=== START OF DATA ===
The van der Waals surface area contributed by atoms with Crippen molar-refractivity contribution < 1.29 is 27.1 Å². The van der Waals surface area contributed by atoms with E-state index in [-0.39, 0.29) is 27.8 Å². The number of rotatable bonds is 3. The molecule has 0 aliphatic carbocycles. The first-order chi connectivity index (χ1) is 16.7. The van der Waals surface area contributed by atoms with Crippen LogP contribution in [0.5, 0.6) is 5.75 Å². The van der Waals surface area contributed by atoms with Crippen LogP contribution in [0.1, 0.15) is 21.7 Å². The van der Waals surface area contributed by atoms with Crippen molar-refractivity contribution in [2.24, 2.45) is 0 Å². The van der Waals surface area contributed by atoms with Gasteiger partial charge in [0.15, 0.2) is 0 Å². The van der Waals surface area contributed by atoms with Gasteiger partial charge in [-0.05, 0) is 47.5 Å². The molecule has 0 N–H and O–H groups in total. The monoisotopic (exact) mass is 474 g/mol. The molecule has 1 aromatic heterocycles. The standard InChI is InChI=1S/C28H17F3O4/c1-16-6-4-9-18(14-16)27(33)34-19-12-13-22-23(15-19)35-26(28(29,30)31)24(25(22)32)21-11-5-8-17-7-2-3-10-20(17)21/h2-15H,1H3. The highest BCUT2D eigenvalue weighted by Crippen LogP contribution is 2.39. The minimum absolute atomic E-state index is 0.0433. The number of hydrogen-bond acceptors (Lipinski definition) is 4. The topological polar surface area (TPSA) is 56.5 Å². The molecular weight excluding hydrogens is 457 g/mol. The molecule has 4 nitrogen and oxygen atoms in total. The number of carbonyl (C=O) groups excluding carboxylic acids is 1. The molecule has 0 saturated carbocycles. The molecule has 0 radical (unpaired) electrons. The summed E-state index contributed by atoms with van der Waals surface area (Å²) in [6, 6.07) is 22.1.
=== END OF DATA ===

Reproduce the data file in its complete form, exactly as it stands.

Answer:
The van der Waals surface area contributed by atoms with Crippen molar-refractivity contribution < 1.29 is 27.1 Å². The van der Waals surface area contributed by atoms with E-state index in [-0.39, 0.29) is 27.8 Å². The number of rotatable bonds is 3. The molecule has 0 aliphatic carbocycles. The first-order chi connectivity index (χ1) is 16.7. The van der Waals surface area contributed by atoms with Crippen LogP contribution in [0.5, 0.6) is 5.75 Å². The van der Waals surface area contributed by atoms with Crippen LogP contribution in [0.1, 0.15) is 21.7 Å². The van der Waals surface area contributed by atoms with Crippen molar-refractivity contribution in [2.24, 2.45) is 0 Å². The van der Waals surface area contributed by atoms with Gasteiger partial charge in [0.15, 0.2) is 0 Å². The van der Waals surface area contributed by atoms with Gasteiger partial charge in [-0.05, 0) is 47.5 Å². The molecule has 0 N–H and O–H groups in total. The monoisotopic (exact) mass is 474 g/mol. The molecule has 1 aromatic heterocycles. The standard InChI is InChI=1S/C28H17F3O4/c1-16-6-4-9-18(14-16)27(33)34-19-12-13-22-23(15-19)35-26(28(29,30)31)24(25(22)32)21-11-5-8-17-7-2-3-10-20(17)21/h2-15H,1H3. The highest BCUT2D eigenvalue weighted by Crippen LogP contribution is 2.39. The minimum absolute atomic E-state index is 0.0433. The number of hydrogen-bond acceptors (Lipinski definition) is 4. The topological polar surface area (TPSA) is 56.5 Å². The molecular weight excluding hydrogens is 457 g/mol. The molecule has 4 nitrogen and oxygen atoms in total. The number of carbonyl (C=O) groups excluding carboxylic acids is 1. The molecule has 0 saturated carbocycles. The molecule has 0 radical (unpaired) electrons. The summed E-state index contributed by atoms with van der Waals surface area (Å²) in [6, 6.07) is 22.1.